There are a variety of reasons why supplementation to breast milk may be needed. Supplementation may look different, too. It could be pumping in between breast feeding opportunities at the breast for your little one, or using baby formula if breast milk supply is difficult to achieve. For some new moms, it is a temporary chapter to fill in a gap in caloric needs, while others may need to supplement their breast milk supply the duration of their time lactating. And that is ok! This is a delicate subject, I know. In terms of a full-term, otherwise healthy baby, this cycling as described below is mostly the reason why breastfeeding does not work out to the mother’s expectations.
New mom feels she is not producing enough milk when she breastfeeds or the amount of breast milk is not adequate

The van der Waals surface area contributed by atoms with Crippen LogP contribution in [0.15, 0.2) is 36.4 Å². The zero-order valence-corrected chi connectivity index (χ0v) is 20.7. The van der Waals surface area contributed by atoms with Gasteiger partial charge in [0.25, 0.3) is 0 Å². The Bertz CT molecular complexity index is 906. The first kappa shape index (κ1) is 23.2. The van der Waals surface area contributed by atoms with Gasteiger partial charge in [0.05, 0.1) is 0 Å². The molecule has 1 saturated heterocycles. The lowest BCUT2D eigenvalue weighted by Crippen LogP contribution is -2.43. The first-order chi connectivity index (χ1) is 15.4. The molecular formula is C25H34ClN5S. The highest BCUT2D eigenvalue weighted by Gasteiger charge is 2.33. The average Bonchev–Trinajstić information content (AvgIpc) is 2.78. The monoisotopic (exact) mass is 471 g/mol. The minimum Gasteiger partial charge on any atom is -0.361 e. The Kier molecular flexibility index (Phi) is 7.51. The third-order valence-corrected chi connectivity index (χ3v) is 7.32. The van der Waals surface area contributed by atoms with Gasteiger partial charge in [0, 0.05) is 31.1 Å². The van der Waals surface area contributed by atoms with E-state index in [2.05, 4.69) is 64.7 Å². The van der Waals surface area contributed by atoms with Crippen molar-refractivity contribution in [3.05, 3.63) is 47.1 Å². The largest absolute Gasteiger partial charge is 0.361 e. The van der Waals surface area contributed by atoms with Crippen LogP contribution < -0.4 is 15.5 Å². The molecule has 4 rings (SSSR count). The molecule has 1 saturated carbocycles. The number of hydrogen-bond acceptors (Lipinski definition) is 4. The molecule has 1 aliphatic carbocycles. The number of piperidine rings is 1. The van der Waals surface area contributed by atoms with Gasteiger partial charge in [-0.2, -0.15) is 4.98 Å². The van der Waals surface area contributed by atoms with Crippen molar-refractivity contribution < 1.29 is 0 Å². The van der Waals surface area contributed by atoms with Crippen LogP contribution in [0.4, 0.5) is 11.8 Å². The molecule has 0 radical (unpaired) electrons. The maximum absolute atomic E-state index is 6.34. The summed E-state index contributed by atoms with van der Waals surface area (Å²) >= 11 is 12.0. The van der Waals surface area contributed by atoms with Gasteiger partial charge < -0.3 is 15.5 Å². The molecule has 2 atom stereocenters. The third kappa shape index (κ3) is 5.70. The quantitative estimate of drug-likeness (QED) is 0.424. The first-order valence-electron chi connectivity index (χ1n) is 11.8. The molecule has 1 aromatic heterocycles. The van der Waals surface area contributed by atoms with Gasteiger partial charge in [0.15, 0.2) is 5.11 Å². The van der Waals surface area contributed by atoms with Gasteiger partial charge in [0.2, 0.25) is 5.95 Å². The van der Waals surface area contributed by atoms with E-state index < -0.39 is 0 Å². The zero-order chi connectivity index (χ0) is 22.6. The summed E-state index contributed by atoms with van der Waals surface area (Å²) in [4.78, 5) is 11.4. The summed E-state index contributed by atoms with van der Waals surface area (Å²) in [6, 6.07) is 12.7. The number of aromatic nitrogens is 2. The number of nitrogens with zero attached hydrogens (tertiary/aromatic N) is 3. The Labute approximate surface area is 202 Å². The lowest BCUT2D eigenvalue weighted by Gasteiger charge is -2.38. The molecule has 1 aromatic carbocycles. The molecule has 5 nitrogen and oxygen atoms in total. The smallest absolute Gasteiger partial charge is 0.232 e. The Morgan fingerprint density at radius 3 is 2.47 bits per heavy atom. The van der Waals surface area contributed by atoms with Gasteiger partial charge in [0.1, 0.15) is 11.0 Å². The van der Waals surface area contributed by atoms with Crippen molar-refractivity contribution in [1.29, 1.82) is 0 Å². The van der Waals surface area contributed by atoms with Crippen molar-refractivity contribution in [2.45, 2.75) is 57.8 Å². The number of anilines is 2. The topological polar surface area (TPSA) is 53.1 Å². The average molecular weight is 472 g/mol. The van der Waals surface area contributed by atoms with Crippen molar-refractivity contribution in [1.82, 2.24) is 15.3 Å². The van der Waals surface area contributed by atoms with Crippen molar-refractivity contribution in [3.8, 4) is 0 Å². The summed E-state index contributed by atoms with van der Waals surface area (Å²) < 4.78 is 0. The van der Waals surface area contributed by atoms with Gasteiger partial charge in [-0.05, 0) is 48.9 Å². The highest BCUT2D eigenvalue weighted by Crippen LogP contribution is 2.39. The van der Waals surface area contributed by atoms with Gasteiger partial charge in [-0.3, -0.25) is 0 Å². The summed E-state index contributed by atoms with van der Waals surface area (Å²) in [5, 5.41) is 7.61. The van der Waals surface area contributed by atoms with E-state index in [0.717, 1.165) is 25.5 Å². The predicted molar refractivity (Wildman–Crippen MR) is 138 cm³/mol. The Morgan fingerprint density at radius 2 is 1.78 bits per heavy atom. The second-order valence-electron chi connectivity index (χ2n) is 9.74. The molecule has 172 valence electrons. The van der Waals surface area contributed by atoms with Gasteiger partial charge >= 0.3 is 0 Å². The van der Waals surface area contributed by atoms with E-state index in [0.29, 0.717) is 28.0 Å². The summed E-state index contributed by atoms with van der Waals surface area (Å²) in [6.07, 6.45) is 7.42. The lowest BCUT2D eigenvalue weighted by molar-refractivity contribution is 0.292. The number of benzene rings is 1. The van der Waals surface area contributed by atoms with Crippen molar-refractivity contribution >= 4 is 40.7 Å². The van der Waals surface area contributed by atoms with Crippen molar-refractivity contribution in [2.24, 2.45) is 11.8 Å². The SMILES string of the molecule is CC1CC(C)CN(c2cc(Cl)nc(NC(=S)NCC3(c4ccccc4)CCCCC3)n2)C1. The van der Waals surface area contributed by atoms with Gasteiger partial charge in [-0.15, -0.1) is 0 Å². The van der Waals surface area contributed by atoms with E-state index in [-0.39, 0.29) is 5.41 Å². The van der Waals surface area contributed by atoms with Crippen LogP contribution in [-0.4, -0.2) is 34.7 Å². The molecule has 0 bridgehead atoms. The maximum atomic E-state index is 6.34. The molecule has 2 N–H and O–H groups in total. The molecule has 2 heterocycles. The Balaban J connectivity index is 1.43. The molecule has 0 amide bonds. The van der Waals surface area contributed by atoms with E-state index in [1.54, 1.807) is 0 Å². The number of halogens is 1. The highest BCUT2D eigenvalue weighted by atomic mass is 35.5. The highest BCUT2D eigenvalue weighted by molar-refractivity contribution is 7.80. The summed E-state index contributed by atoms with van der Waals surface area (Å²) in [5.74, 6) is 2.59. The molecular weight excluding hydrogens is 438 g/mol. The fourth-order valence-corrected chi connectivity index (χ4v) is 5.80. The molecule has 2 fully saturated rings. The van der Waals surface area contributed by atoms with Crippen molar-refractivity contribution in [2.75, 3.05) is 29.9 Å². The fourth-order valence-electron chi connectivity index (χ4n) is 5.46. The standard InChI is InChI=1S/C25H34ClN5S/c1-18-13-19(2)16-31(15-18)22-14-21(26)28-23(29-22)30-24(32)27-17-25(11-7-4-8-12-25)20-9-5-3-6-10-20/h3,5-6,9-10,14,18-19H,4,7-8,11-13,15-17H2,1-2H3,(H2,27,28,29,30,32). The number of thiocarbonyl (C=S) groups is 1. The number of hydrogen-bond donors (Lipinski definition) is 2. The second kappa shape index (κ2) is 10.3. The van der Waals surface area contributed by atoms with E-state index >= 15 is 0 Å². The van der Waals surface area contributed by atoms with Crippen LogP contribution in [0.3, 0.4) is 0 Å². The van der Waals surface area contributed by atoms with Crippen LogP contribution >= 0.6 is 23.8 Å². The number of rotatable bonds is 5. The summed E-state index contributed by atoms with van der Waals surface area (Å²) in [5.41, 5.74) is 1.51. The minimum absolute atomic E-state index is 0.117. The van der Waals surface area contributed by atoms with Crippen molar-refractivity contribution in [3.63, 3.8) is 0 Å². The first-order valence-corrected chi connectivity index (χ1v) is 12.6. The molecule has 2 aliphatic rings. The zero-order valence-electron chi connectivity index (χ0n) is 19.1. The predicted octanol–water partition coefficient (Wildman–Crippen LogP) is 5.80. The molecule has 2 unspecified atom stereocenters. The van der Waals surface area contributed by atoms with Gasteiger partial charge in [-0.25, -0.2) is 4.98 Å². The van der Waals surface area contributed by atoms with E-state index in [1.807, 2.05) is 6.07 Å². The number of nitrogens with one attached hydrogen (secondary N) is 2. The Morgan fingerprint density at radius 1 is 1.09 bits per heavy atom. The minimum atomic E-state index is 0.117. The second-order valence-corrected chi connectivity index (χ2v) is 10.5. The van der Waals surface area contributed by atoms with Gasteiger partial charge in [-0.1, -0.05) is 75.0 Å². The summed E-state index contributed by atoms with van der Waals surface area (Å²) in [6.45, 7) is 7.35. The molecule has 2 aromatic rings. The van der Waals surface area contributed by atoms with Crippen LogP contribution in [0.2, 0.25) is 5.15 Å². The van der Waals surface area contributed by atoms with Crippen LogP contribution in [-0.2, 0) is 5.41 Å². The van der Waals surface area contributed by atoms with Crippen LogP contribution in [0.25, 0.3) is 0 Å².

→ Gives a bottle of formula to the breastfed baby to “top off baby”
→ Baby overeats and falls asleep
→ Their stomach has stretched and is full, causing them to sleep/skip through next feeding
→ Baby is now spending less and less time at the breast
→ Less breast milk is produced → Mom and baby are frustrated at the breast
→ Further convincing mom her milk supply was not satisfactory on its own or she had low milk supply, and perhaps creating the very issue that may have not been initially present.
Examples of reasons leading to supplementation:
- Separation after birth or for any unplanned stretch of time
- Poor latch, shallow latch; signs including clicking, milk leaking from mouth, nipple damage or misshapen, frequent letting go or inability to stay latched consistently throughout feeding duration
- Hemorrhaging or severe blood loss leading to prolonged milk transition and maturation
- Unaddressed and unmanaged hormonal issues, such as polycystic ovarian syndrome (PCOS), gestational diabetes mellitus (GDM), hypo-/hyperthyroidism
- Scheduling feedings, especially too strictly/spaced out; not feeding on demand the first 4-6 weeks
- Sleep stretches exceeding 4 hours
- Constricting clothing and bras
- Severe dehydration